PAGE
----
Thursday, August 5, 2010

Brown Bear, Brown Bear

What do you see? I see a red bird looking at me.

I wonder how many times that has been read by parents, by teachers, by babysitters, and by children. It is so simple and such a beautiful introduction to literature.

Bill Martin, Jr had a hard, hard time learning to read. He still wasn't proficient by the time he got to college. College!
However, his early influences weren't completely devoid of literary input. He said one teacher, Mrs. Davis, stoked his creativity by reading novels to his 5th grade class every day.
Mrs. Davis opened the world of books by "[tuning] his ears to literate language and to the voice of the text."

In college, he stumbled on poetry. How very unlikely for the son of a paperhanger with four brothers. He was born in Hiawatha, Kansas. I'd love to know what went on in that home when they were young. At least two brothers loved books. Bill wrote 300. Bernard illustrated the first ten. Robert Frost and Walt Whitman taught him to read. No, they weren't contemporaries, but in college their poetry unlocked the key to Bill's reading. He finally took the sounds of words in his ear and connected them to the words on the page. This enabled him to reverse the process. He took the words on the page and was able to produce the sounds of words.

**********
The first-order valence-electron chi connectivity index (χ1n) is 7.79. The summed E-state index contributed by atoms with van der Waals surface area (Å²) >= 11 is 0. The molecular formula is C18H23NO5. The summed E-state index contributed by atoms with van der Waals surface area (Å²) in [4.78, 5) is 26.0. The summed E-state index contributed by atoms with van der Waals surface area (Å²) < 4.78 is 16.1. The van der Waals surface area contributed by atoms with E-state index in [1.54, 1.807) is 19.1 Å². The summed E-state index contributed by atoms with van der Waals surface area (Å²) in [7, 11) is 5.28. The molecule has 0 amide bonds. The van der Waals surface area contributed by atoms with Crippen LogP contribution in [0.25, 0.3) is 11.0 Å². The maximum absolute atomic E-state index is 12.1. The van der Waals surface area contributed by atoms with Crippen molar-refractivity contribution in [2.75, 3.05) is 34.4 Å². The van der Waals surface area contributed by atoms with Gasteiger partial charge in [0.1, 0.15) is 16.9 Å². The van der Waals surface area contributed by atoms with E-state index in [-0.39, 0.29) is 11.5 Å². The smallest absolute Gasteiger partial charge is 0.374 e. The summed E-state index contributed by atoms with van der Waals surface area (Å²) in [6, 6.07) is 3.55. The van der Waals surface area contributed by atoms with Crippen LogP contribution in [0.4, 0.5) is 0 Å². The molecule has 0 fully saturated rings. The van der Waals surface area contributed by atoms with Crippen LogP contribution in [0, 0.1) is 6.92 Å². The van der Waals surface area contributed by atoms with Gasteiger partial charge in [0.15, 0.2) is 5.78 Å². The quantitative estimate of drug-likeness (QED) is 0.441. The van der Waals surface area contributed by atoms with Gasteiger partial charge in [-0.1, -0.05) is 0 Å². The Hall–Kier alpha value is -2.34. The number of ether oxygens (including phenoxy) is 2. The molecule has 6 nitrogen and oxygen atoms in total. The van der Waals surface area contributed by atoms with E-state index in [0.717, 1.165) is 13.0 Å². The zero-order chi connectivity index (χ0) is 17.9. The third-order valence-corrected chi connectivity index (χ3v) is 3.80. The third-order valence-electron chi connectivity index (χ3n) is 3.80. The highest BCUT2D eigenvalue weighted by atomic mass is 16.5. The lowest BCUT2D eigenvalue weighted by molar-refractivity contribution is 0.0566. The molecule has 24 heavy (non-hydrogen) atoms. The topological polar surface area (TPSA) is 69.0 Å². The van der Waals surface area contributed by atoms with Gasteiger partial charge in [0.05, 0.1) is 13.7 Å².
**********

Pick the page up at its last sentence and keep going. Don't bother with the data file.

He went on to get a doctorate in Early Childhood Education. Here is a concise list of things he did in his career that ultimately promoted literacy: Reading Rockets and a video interview.

My favorite quote from Bill Martin, Jr. :

"I don't write books, I talk them," Martin explains.

"I write to a melody."

Bill Martin is my second hero as a promoter of literacy. He understood books need to delight the child aurally as well as visually.

Look at his books in the library. Most of them show that they are loved with smudged pages and wrinkled edges.

I pray I will leave books behind that are so intriguing, they lure children into reading.

1 comment:

  1. I love to read, "Knots on a Counting Rope" by Bill Martin Jr. and John Archambault, to second graders. It is an unforgettable story about a young Native American boy who is learning the story of his birth from his grandfather. Everytime the story is told, another knot is tied into the rope. By the time the rope is full of knots, the story is memorized!
    A fun follow-up is for children to take a piece of string and make their own "counting rope". The child asks a parent or grandparent for a story from childhood, and practices telling it, tying kots each time. Wouldn't it be wonderful if the activity inspired a generation of storytellers?